The Workers` Party and Democratization in Brazil


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Margaret E. Keck

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As the first legal mass party on the left in Brazil's recent history, the Workers' Party has both reflected and contributed to the country's transition from military rule to democracy. The party has posed an important challenge to traditionally elitist patterns of politics in Brazil; in 1989 its candidate came within six percentage points of winning the presidential election. The book—the first major study of the Workers' Party—sheds new light on significant changes in Brazilian political organization and society over the past two decades.
Drawing on the written source material as well as on extensive interviews, Margaret E. Keck describes the origins and formative years of the Workers' Party. She places the birth of the party in the context of the burgeoning political opposition to military rule in Brazil, showing how the development of the party was both constrained and sustained by the process of democratization. Keck discusses the essential differences between the Workers' Party and all other Brazilian parties created during the transition: its ongoing relation with an increasingly well organized and combative sector of the labor movement; its appeal to such new popular movements as women's groups and environmental groups; and its unique internal structure, which is more elaborate and democratic than that of all the other parties. Her history of the Workers' Party and the labor movement with which it is associated not only clarifies political movements in Brazil and Latin America but also gives insights into attempts in any country to create democratic parties that represent the popular classes.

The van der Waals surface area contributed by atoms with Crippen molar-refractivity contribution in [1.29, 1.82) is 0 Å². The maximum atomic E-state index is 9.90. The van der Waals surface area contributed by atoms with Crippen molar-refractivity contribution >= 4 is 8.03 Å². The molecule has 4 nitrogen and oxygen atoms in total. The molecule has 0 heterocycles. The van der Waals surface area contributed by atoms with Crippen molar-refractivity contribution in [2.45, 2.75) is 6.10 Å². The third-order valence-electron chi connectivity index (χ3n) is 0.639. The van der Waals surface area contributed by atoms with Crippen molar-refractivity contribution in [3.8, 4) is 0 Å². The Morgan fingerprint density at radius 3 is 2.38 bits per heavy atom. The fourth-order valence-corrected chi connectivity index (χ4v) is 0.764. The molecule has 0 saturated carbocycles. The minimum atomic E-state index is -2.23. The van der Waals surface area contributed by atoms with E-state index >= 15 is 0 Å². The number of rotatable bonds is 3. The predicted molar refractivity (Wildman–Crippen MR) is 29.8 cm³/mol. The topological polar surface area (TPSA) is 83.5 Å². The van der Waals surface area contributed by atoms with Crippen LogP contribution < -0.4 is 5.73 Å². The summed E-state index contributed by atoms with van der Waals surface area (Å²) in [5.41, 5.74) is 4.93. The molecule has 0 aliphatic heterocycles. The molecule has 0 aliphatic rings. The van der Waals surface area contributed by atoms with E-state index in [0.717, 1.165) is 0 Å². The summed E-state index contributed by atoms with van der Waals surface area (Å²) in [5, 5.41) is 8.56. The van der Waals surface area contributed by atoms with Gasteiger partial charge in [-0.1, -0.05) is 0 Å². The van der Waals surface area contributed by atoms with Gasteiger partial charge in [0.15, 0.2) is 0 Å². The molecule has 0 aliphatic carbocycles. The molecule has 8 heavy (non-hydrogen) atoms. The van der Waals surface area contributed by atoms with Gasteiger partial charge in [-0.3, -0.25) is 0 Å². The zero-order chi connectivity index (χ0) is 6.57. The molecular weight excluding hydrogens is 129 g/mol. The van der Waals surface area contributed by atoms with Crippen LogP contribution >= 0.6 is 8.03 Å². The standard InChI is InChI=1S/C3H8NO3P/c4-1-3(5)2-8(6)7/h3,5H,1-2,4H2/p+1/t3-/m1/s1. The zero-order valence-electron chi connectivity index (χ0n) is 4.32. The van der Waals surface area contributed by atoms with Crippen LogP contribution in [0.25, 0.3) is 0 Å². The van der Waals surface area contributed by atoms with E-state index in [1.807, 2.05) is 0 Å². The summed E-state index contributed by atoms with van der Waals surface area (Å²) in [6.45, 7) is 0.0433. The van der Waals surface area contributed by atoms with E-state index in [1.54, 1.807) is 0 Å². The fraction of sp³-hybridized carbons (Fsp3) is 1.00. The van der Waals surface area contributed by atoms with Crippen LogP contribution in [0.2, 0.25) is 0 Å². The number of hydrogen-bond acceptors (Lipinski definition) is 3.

"A fine first volume by a young scholar. This well-researched and stimulating study analyzes the origins and evolution of a moving target: the Brazilian Workers' Party."—Foreign Affairs

"A valuable contribution to our knowledge of Brazilian labor and party politics."—Ronald H. Chilcote, Latin America

"A wonderful book. The arguments are convincing, the prose, refreshingly clear. . . . Her study will likely be foundational and indelible for subsequent scholarship on the Workers' party."—Ben Ross Schneider, American Political Science Review

"An important contribution to studies of contemporary party politics, its comparative value is enhanced by systematic reference to work on party formation and organization in Europe."—Paul Cammack, Political Studies

"A book rich in detail and insight. . . . An original and innovative interpretation of the formative years of the leftist Partido dos Trabalhadores. . . . [A] fine monograph."—John D. French, Contemporary Sociology

"Beautifully and clearly written, The Workers' Party and Democratization in Brazil is a pleasure to read. Keck's historical interpretation is well-informed by a wide range of theoretical ideas. . . . Keck's book makes an invaluable contribution to our understanding of political participation by popular sectors and of resurgent party politics in the context of democratic transitions."—Kurt Weyland, The Americas

"A carefully researched and well-written account of the Partido dos Trabalhadores (PT) and its relationship to democratization. . . . The best book available on the PT and is an important contribution to the literature on Brazilian politics and on leftist parties. The definitive study of the period from 1979 to 1985, it is theoretically and comparatively well informed."—Scott Mainwaring, Latin American Research Reviews

"An excellent book and a first-rate contribution to the literature on Brazil, on leftist parties, and on democratic transition."—Timothy F. Harding

Winner of the 1993 New England Council on Latin American Studies Book Award
ISBN: 9780300063196
Publication Date: February 22, 1995
334 pages, 6 1/4 x 9 1/2